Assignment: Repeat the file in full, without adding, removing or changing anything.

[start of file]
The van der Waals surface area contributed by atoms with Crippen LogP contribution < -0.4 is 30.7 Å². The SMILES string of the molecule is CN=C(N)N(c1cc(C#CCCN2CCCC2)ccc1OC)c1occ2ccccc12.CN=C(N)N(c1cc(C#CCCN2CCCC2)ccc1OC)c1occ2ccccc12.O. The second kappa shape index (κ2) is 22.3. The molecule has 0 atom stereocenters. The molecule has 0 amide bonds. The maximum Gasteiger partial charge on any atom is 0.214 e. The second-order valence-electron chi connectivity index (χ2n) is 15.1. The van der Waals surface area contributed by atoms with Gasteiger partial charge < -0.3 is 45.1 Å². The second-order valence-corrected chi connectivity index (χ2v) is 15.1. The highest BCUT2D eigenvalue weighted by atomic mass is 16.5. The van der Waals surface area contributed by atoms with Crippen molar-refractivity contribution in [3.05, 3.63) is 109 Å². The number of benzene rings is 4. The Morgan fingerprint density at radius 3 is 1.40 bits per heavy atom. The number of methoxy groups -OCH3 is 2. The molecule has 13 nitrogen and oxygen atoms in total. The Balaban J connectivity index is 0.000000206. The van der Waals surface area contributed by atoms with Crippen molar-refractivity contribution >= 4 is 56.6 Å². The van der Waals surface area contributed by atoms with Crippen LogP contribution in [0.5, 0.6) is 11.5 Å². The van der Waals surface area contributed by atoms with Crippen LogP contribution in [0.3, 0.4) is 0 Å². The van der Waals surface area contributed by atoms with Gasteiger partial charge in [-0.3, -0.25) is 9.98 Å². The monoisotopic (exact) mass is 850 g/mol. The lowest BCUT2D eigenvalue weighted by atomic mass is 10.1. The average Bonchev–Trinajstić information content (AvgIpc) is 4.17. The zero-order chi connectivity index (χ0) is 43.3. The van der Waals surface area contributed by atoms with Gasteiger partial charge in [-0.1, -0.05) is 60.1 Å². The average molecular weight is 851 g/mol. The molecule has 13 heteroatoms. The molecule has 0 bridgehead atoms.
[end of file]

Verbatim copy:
The van der Waals surface area contributed by atoms with Crippen LogP contribution < -0.4 is 30.7 Å². The SMILES string of the molecule is CN=C(N)N(c1cc(C#CCCN2CCCC2)ccc1OC)c1occ2ccccc12.CN=C(N)N(c1cc(C#CCCN2CCCC2)ccc1OC)c1occ2ccccc12.O. The second kappa shape index (κ2) is 22.3. The molecule has 0 atom stereocenters. The molecule has 0 amide bonds. The maximum Gasteiger partial charge on any atom is 0.214 e. The second-order valence-electron chi connectivity index (χ2n) is 15.1. The van der Waals surface area contributed by atoms with Gasteiger partial charge < -0.3 is 45.1 Å². The second-order valence-corrected chi connectivity index (χ2v) is 15.1. The highest BCUT2D eigenvalue weighted by atomic mass is 16.5. The van der Waals surface area contributed by atoms with Crippen molar-refractivity contribution in [3.05, 3.63) is 109 Å². The number of benzene rings is 4. The Morgan fingerprint density at radius 3 is 1.40 bits per heavy atom. The number of methoxy groups -OCH3 is 2. The molecule has 13 nitrogen and oxygen atoms in total. The Balaban J connectivity index is 0.000000206. The van der Waals surface area contributed by atoms with Crippen molar-refractivity contribution >= 4 is 56.6 Å². The van der Waals surface area contributed by atoms with Crippen LogP contribution in [0.5, 0.6) is 11.5 Å². The van der Waals surface area contributed by atoms with Crippen LogP contribution in [0.3, 0.4) is 0 Å². The van der Waals surface area contributed by atoms with Gasteiger partial charge in [-0.3, -0.25) is 9.98 Å². The monoisotopic (exact) mass is 850 g/mol. The lowest BCUT2D eigenvalue weighted by atomic mass is 10.1. The average Bonchev–Trinajstić information content (AvgIpc) is 4.17. The zero-order chi connectivity index (χ0) is 43.3. The van der Waals surface area contributed by atoms with Gasteiger partial charge in [-0.1, -0.05) is 60.1 Å². The average molecular weight is 851 g/mol. The molecule has 13 heteroatoms. The molecule has 0 bridgehead atoms.